You can learn more about this in the how we assess curl bars section.


Close-but-no-cigar bars

(Other curl bars we reviewed and rated)

In this section, we’ll mention some of the bars that almost made the list of best EZ curl bars.

Almost.

1. XMARK Fitness – I expected to see at least one XMark bar in the top 9 because of their popularity and low price point.

However, most of their bars are coated with black manganese and decorative chrome, which proved enough to push XMark down from the top spots.

Xmark bars that made it onto the longlist: XM-3675, Lumberjack, IronHorse, Olympic Chisel, and Rackable Convict.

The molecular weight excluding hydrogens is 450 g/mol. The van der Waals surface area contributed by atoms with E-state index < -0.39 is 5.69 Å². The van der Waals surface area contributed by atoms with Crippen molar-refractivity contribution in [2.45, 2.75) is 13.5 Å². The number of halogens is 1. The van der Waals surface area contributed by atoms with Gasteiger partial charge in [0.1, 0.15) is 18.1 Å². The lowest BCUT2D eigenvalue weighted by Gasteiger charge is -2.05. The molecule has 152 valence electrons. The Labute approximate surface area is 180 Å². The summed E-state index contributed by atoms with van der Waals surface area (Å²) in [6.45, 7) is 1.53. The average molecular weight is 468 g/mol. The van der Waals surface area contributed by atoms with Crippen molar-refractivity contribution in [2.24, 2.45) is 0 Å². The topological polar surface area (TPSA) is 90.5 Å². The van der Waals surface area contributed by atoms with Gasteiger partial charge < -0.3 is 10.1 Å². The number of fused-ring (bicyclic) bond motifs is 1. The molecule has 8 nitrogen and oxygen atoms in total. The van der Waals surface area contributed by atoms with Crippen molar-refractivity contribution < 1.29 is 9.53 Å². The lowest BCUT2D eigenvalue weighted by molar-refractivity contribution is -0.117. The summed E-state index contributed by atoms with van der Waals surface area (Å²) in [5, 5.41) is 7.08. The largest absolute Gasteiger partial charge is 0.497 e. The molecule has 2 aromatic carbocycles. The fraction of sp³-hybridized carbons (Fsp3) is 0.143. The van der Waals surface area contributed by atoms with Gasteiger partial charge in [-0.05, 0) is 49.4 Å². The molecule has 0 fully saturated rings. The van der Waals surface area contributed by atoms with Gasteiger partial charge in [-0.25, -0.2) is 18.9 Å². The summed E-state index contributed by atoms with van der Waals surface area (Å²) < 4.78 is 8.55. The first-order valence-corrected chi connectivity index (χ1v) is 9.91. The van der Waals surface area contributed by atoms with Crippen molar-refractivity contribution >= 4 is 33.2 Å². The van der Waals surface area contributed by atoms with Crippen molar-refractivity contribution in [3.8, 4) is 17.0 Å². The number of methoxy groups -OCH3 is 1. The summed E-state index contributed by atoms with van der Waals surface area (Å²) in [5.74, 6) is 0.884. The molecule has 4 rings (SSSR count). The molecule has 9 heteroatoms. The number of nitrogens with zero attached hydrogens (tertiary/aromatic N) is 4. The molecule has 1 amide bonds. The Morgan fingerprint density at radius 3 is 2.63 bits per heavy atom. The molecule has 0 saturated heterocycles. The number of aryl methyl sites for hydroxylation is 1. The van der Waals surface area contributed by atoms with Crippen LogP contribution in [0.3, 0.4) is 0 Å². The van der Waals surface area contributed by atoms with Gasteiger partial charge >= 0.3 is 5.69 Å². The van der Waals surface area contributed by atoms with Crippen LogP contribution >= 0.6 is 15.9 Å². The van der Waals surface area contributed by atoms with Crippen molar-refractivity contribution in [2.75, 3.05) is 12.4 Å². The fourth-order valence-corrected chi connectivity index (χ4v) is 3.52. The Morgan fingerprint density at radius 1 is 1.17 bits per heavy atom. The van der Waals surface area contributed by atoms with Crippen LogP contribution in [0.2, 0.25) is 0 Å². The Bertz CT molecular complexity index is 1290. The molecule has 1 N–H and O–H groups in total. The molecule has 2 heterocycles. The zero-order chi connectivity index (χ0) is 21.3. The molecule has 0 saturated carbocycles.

2. CAP Barbell – yet another brand that I expected to see represented in the top 9, especially among the budget options.

The black version of the CAP Barbell Olympic EZ Curl Bar is probably the cheapest Olympic-sleeves curl bar that deserves a mention. Even the standard threaded from Cap Barbell bar costs more.

Still, the decorative chrome in most of their bars just isn’t cutting it.

3. E.T.ENERGIC – solid hard-chrome bar that almost made it to the top picks. It does have a high user rating, but we were skeptical about the legitimacy of those reviews – we need a higher number to move it past the “interested” status.

4. Vulcan – a good bar that dropped points in the shaft-finish category. The price is too steep for a black oxide shaft finish, even when it’s available (currently sold out).